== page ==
Santa Pub Crawl canceled this year, but Operation Hope toy drive continues | ParkRecord.com
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Santa Pub Crawl canceled this year, but Operation Hope toy drive continues

What: 2020 Operation Hope Silent Auction and Toy Drive

When: Through Dec. 12

Web: 32auctions.com/operationhope2020

The holiday season will look very different this year because of the coronavirus pandemic.

With the lost wages and layoffs due to closing businesses and reduced working hours, more parents are worrying about how they will be able to buy presents for their children.

Santa Pub Crawl co-organizer Rachel Watts Sharwell, Downstairs co-owner Seth Hill, and Pete Stoughton, Christian Center of Park City director of programs, have them covered.



Although the Santa Pub Crawl that serves as a toy drive for the Christian Center’s Operation Hope program has been canceled this year, its partnership with Downstairs will allow the drive to continue through toy collection bins that have been set up around town, in addition to an online silent auction.

Operation Hope, now in its seventh year, sets up a store where parents of less-fortunate families can select toys, gifts, hats and other winter apparel for their children.



“The Christian Center has placed collection drop boxes all around town where people can donate an unwrapped new toy,” he said. “You can find these boxes at grocery stores, coffee shops and other businesses. People can also drop toys and donations off at the Christian Center.”

The toys can be for any age, because they will be for babies and toddlers to teens, Stoughton said.

“Over the past few years Operation Hope has grown to serve 700 families, and about 1,600 kids in Wasatch and Summit County,” he said. “This year alone, because of COVID, we’ve had 2,000 kid register from 800-plus families. So the need has grown monumentally.”

The drop boxes, along with posters that have been hung around the county, also sport a QR code that, when scanned, will connect people to the online auction site, 32auctions.com/operationhope2020.

Auction items include everything from skis to spa sessions to restaurant gift certificates and more, Hill said.

“Since Budweiser is one of the sponsors who pay for the auction, they have given us some unique items like Bud Light Skis, a Budweiser clock and a Budweiser table,” he said.

Hill was also astounded by the generosity of local businesses, which had their own challenges making ends meet during the COVID-19 pandemic.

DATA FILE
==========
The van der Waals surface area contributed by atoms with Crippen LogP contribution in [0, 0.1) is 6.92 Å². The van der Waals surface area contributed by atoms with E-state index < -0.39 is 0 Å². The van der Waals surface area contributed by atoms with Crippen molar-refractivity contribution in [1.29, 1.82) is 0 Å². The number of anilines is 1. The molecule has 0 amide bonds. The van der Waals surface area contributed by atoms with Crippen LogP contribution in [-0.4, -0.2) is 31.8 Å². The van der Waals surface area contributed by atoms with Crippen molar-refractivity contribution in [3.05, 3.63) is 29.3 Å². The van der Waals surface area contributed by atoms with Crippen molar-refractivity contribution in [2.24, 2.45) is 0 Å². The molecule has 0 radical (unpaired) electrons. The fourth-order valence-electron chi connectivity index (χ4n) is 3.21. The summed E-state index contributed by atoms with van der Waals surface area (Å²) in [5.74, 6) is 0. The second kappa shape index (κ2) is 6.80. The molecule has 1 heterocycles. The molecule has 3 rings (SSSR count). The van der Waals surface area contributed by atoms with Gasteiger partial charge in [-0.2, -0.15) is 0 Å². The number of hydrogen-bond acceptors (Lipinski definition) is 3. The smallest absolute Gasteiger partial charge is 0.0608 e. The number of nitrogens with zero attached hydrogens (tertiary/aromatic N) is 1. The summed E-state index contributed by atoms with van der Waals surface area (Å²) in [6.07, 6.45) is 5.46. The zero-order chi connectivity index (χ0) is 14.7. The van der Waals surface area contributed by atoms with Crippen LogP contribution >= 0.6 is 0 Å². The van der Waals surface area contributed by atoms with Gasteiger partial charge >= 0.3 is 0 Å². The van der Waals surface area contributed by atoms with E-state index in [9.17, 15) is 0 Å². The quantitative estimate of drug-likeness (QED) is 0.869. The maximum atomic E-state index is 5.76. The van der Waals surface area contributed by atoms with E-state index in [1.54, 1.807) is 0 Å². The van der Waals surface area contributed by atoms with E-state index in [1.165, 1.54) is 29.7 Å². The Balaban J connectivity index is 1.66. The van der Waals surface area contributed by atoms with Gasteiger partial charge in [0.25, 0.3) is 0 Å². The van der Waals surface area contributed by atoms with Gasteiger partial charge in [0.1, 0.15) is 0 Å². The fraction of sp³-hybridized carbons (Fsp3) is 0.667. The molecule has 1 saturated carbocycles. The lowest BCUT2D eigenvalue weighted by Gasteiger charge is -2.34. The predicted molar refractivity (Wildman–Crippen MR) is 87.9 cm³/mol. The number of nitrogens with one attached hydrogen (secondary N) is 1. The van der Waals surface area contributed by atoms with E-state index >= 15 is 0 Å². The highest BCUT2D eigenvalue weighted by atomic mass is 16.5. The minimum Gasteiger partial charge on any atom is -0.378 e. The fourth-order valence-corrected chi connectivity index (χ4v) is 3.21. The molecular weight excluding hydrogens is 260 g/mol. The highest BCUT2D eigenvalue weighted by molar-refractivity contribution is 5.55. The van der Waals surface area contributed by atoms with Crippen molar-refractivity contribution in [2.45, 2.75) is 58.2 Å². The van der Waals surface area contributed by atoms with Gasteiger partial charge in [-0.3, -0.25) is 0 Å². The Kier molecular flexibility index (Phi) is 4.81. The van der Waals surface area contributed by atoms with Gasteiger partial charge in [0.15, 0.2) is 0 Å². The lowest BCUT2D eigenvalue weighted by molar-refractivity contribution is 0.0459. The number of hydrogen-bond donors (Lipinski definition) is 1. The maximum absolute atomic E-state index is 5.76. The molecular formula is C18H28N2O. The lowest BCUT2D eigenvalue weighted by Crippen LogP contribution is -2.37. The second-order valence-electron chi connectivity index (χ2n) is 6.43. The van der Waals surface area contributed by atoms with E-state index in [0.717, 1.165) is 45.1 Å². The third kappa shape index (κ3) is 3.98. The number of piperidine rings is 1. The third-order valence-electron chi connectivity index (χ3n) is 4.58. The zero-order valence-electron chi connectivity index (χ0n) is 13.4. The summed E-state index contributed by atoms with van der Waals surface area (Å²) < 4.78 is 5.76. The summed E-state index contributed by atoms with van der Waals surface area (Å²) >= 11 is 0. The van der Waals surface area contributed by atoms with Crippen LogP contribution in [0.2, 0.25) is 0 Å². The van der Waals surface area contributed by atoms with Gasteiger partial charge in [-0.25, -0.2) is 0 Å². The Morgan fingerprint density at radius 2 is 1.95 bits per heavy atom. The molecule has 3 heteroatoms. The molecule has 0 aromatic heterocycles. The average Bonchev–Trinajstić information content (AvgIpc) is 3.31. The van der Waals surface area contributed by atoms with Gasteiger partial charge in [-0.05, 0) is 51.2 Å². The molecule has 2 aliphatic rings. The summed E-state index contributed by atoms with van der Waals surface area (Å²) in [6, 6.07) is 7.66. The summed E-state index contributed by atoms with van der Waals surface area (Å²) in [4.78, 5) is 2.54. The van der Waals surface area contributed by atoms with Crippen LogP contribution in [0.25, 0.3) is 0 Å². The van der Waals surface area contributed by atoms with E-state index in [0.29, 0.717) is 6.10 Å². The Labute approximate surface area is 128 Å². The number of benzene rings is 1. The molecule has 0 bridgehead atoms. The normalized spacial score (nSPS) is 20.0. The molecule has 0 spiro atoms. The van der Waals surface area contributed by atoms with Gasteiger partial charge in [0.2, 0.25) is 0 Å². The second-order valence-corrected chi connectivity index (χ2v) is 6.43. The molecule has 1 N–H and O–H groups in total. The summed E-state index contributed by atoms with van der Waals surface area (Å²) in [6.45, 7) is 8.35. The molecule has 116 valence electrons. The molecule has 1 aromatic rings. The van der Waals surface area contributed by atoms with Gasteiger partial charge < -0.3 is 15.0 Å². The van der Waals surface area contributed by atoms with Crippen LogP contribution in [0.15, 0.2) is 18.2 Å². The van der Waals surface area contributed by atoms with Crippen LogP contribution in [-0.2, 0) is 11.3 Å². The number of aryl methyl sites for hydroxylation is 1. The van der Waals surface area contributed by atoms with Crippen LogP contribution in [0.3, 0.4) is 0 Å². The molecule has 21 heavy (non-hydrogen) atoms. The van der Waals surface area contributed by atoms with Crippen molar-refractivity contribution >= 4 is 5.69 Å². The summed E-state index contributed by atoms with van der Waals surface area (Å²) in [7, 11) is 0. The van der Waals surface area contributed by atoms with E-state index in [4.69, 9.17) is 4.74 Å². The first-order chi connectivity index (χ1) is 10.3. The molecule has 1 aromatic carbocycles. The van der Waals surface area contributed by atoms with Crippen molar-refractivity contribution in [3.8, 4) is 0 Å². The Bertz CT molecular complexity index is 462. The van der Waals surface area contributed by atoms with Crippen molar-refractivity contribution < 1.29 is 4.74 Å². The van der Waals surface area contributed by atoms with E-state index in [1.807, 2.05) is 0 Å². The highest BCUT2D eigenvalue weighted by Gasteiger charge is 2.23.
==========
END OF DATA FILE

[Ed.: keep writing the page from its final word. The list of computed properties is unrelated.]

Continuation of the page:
“They rallied and were still willing to give gift certificates,” he said. “We have some from No Name Saloon, Boneyard, Flanagan’s, and Draft, and we also have free stays at the Newpark Hotel and Park City Hotel.”

Other items will be added to the list as they come in, Watts Sharwell said.

“We are collecting items until the last day of the auction,” she said.

This year, people will also have the option to donate money without having to bid on any of the items, Hill said.

“We included a donate button on the site, so they can do that as well,” he said.

The idea to solely present an online auction came after Watts Sharwell and her Santa Pub Crawl co-founder Hilary Reiter decided not to host the crawl this year.

“Hilary and I talked about this back in the summer, and we knew by September that it would probably not happen,” Watts Sharwell said. “We wouldn’t want to be responsible for a massive COVID outbreak, and the Santa Pub Crawl attracts hundreds of people every year who gather in small venues up and down Main Street. We felt it wasn’t good timing.”

Luckily, the idea of an online auction had already been in place, Hill said.

“We debuted an online auction last year as an extra component to try to collect more toys and raise more money for Operation Hope,” he said. “That trial run last year prepped us so we could roll it out this year in a bigger fashion.”

The money will be used to buy more toys to add to the donations that the Christian Center will set up in a toy-store setting, Stoughton said.

“We want the parents to be able to pick out the gifts for the kids, and it’s great to have a wide array of toys to choose from,” he said. “We do this so the parents can take credit for the gifts they give to the kids, because parents know their kids better than anyone.”


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